On a sunny day, Greenland is an immense, glittering expanse of snow and ice. But in recent summers, satellites have been observing less “glitter” from the Northern Hemisphere’s largest ice expanse due to surface melt and other changes caused by warmer temperatures. The summer of 2012 found Greenland darker than it has been since ice-sheet-wide observations began in 2000.
The map above shows the percent of incoming sunlight Greenland reflected during June through August 2012 compared to the average of summers from 2000-2011. Blue indicates less sunlight reflected than average, with dark blue indicating nearly 20 percent less sunlight than average reflected back into space. The darkest areas occurred around the perimeter of the island—the lowest elevations, where melting is most significant—but virtually the entire ice sheet showed below-average reflectivity.
The inset is a close-up view of the area outlined in black on the map. The image is like a digital photo, showing the surface of the ice sheet on July 12, 2012, and it illustrates some of the ways warmer temperatures make the ice sheet less reflective: loss of winter snow cover; exposure of grayish, bare ice; and melt lakes and other liquid water percolating through the ice.
Fresh snow is one of the most reflective surfaces on Earth, sending roughly 84 percent of the sunlight it receives back into space. In contrast, ocean water absorbs almost all of the sunlight it receives. Bare ice sits roughly in between these extremes, reflecting about half of the sunlight that hits it.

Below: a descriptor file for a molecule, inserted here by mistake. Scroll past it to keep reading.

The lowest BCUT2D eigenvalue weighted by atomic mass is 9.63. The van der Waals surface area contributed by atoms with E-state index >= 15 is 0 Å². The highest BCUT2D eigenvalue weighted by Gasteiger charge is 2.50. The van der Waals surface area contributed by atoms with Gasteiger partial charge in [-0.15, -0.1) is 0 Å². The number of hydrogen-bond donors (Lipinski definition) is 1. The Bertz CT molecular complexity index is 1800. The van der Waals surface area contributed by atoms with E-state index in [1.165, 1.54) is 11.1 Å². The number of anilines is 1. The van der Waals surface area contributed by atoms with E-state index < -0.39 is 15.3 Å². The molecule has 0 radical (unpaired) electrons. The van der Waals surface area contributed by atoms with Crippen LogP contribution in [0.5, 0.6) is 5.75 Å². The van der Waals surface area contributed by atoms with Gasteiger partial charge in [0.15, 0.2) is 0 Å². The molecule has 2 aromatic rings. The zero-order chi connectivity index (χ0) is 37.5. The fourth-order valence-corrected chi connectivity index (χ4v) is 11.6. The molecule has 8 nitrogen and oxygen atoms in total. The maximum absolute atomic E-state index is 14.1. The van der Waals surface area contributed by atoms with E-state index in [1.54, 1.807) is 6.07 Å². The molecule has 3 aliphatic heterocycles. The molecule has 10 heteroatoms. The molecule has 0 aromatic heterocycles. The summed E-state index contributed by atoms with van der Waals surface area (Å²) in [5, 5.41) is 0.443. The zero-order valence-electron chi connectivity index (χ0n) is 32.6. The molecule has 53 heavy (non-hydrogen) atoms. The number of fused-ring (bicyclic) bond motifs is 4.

In contrast to the brilliant white snow-covered ice at the upper right of the image, the bare ice is dull, in part because it is laced with dust, soot, and other dark particles. Dotting the margin between snow-blanketed and bare ice, blue lakes collect melt water from the ice and snow.
The drop in albedo in 2012 was closely tied to the widespread melt that occurred on the Greenland Ice Sheet, as the areas of unusually low reflectivity coincided with areas of extended melt. The cycle of surface melt and darkening can be self-reinforcing. The more the surface melts, the darker it becomes. The darker it becomes, the more sunlight it absorbs, and the more it melts. The summer of 2012 also brought relatively warm air temperatures and below-average snowfall to the Greenland Ice Sheet, according to the 2012 Arctic Report Card.
Map by NOAA Climate.gov team, based on NASA MODIS albedo data provided by Jason Box, The Ohio State University. Inset image is from NASA’s Terra satellite, courtesy the LANCE MODIS Rapid Response Project. Reviewed by Jason Box.